It has to be noted that some of the positive press is coming from those who are close to Novell - to the extent that they receive software well in advance of the public release.
Interoperability seems to be the buzzword of the moment and the fact that SUSE can play well with the various "standards" that Microsoft has established is being interpreted as a plus point.
Since it signed a patent deal with Microsoft in November 2006, Novell has been trying to sell SUSE based on the slogan "we play better with Windows."
If that had worked, you would expect to see some better Linux sales figures from Novell. Such is not the case; Novell is a distant second to Red Hat and its figures are not getting any better.
(It's pertinent to note than even in these difficult economic times, Red Hat seems to be going from strength to strength; the latest set of figures indicates that total annual revenue has grown by 25 per cent.)
If one had to choose between an Exchange clone and Exchange itself, which one would you pick?
If there was a choice between a word processor that had Office compatibility and the real thing, why would you opt for a pretender?
If one needed to use Silverlight, then why opt for the clone that is always lagging behind in terms of full compliance?
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In other words, what's the difference between golden handcuffs and silver handcuffs? Remember, SUSE Linux 11 isn't something you can download off the net and run free - you have to pay for the full enterprise version. The cost may be less but remember that Windows is a known devil.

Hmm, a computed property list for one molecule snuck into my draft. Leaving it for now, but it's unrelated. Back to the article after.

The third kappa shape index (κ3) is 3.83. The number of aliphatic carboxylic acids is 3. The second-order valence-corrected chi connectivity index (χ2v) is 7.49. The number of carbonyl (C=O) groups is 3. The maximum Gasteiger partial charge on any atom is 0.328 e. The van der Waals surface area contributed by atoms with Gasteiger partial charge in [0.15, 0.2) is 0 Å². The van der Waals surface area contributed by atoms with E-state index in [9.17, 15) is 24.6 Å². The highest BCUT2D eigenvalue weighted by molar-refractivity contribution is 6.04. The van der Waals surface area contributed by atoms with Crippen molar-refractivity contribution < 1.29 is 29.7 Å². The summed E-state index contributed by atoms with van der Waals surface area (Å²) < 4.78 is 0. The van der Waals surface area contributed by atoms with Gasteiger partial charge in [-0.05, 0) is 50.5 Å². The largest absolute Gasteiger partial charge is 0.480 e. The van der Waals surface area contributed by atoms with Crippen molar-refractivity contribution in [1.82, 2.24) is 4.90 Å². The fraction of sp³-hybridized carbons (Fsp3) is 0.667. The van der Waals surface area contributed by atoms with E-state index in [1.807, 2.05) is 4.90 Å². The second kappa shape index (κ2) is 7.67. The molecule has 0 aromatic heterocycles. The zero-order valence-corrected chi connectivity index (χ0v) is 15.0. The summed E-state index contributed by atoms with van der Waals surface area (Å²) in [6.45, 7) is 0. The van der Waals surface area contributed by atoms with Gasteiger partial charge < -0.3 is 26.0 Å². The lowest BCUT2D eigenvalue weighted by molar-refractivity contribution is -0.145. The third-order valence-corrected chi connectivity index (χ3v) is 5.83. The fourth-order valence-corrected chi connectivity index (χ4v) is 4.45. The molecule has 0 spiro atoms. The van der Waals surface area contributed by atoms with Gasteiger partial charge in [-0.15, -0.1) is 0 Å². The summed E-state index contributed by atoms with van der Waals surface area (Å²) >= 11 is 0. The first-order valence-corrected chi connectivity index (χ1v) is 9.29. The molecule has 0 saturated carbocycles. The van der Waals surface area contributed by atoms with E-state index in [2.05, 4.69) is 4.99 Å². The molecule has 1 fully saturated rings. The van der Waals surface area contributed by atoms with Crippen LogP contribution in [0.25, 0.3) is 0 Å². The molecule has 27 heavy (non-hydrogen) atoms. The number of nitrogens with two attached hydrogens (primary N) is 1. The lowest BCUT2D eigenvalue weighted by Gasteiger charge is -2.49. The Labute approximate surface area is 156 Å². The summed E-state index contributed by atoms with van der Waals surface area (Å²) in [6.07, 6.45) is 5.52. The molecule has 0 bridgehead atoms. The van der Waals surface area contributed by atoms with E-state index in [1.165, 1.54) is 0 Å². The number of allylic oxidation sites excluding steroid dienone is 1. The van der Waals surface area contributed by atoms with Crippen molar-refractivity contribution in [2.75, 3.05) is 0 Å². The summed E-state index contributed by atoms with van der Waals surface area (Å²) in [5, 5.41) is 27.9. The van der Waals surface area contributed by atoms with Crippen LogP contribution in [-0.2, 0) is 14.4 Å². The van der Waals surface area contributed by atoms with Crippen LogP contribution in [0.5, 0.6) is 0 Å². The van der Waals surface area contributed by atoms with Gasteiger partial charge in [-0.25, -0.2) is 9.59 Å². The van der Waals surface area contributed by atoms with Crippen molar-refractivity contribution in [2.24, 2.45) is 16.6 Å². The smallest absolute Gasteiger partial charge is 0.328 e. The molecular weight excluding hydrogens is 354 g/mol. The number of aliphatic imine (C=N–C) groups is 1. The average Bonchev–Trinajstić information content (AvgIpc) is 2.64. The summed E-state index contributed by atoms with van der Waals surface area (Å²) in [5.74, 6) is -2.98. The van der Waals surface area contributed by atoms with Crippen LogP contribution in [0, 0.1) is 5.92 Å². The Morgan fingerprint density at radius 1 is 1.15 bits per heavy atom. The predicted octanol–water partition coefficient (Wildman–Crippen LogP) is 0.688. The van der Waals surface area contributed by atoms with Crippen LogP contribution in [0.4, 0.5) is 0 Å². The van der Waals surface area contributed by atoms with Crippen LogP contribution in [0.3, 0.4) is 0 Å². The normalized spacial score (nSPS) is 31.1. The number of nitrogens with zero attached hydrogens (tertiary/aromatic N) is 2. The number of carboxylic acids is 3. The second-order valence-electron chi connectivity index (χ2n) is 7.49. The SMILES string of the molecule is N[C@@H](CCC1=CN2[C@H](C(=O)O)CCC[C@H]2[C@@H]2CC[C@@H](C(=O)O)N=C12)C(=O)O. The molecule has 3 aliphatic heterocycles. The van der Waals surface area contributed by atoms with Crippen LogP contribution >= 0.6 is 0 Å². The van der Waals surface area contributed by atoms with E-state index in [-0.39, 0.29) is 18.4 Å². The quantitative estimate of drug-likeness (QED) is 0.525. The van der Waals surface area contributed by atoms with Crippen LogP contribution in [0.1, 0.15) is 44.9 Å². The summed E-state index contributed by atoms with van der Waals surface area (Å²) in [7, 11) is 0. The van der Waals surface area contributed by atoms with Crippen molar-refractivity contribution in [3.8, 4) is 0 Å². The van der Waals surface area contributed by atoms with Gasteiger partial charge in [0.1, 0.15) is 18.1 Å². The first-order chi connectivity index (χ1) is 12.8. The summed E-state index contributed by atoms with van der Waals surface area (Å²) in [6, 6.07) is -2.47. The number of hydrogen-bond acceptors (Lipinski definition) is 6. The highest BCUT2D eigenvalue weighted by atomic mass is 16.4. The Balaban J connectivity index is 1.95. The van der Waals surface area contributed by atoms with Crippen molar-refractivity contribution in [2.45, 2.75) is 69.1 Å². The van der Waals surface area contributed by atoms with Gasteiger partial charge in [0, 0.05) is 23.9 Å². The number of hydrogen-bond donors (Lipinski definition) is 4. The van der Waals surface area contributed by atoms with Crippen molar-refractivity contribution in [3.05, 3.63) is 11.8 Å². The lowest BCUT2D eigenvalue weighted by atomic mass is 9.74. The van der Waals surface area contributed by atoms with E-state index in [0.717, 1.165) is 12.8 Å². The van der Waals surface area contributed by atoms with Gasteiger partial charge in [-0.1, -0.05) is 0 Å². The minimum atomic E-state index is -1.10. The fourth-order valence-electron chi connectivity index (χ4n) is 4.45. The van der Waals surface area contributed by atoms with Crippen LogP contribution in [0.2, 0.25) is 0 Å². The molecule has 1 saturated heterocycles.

There are a couple of questions which one needs to ask of Novell - if interoperability was really going to help SUSE gain desktop marketshare would Microsoft stand by and watch its own turf being invaded?
And if interoperability is not the silver bullet which Novell desperately seeks, what does the company then do?
It has lost all credibility with the free software community. It has lost all credibility with the open source crowd.
Any Linux distribution which aims for the desktop has to compete only with Windows. And the new competitor is going to be Windows 7. You won't find too many people who use Macs lining up to switch to Linux.
Windows XP is being slowly pushed out by Microsoft - it has to, else all the money spent on Window 7 will be in vain.
It's doubtful whether the company can survive a second disaster like Vista - and the word disaster is probably a mild description of the world's greatest technological fiasco.
Would Microsoft allow Novell to compete on the desktop unless it knew that it was a no-contest? You know the answer to that one, gentle reader.